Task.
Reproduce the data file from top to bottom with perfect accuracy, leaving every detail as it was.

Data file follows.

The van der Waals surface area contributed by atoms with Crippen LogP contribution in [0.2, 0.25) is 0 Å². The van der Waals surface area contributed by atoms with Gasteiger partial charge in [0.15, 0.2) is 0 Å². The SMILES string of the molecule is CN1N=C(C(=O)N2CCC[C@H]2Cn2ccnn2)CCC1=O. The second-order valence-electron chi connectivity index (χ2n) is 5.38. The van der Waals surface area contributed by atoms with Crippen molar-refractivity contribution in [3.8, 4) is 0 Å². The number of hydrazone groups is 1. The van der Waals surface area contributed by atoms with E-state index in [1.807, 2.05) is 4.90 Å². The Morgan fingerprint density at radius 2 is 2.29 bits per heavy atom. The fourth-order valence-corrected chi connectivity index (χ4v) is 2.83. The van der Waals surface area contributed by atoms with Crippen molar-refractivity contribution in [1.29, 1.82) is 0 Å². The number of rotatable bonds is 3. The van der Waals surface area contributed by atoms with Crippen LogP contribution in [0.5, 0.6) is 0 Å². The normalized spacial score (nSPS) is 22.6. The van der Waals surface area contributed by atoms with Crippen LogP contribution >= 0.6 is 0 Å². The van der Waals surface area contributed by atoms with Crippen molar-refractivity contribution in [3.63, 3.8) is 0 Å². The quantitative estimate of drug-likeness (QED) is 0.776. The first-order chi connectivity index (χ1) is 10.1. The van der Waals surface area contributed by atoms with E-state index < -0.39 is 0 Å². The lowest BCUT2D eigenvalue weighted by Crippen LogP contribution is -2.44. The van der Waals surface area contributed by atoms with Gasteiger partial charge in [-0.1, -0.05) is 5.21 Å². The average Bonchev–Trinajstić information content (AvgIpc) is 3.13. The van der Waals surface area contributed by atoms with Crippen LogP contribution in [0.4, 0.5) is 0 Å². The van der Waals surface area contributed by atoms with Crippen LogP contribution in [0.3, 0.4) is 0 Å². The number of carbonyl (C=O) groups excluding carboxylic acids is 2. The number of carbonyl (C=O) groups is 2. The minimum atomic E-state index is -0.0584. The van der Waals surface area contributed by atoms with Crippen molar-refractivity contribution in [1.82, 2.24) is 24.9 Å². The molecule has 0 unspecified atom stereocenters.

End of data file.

The van der Waals surface area contributed by atoms with Crippen LogP contribution in [0.2, 0.25) is 0 Å². The van der Waals surface area contributed by atoms with Gasteiger partial charge in [0.15, 0.2) is 0 Å². The SMILES string of the molecule is CN1N=C(C(=O)N2CCC[C@H]2Cn2ccnn2)CCC1=O. The second-order valence-electron chi connectivity index (χ2n) is 5.38. The van der Waals surface area contributed by atoms with Crippen molar-refractivity contribution in [3.8, 4) is 0 Å². The number of hydrazone groups is 1. The van der Waals surface area contributed by atoms with E-state index in [1.807, 2.05) is 4.90 Å². The Morgan fingerprint density at radius 2 is 2.29 bits per heavy atom. The fourth-order valence-corrected chi connectivity index (χ4v) is 2.83. The van der Waals surface area contributed by atoms with Crippen molar-refractivity contribution in [1.29, 1.82) is 0 Å². The number of rotatable bonds is 3. The van der Waals surface area contributed by atoms with Crippen LogP contribution in [0.5, 0.6) is 0 Å². The normalized spacial score (nSPS) is 22.6. The van der Waals surface area contributed by atoms with Crippen LogP contribution >= 0.6 is 0 Å². The van der Waals surface area contributed by atoms with Crippen molar-refractivity contribution in [3.63, 3.8) is 0 Å². The quantitative estimate of drug-likeness (QED) is 0.776. The first-order chi connectivity index (χ1) is 10.1. The van der Waals surface area contributed by atoms with E-state index < -0.39 is 0 Å². The lowest BCUT2D eigenvalue weighted by Crippen LogP contribution is -2.44. The van der Waals surface area contributed by atoms with Gasteiger partial charge in [-0.1, -0.05) is 5.21 Å². The average Bonchev–Trinajstić information content (AvgIpc) is 3.13. The van der Waals surface area contributed by atoms with Crippen LogP contribution in [0.4, 0.5) is 0 Å². The van der Waals surface area contributed by atoms with Crippen LogP contribution in [0.3, 0.4) is 0 Å². The number of carbonyl (C=O) groups excluding carboxylic acids is 2. The number of carbonyl (C=O) groups is 2. The minimum atomic E-state index is -0.0584. The van der Waals surface area contributed by atoms with Crippen molar-refractivity contribution in [1.82, 2.24) is 24.9 Å². The molecule has 0 unspecified atom stereocenters.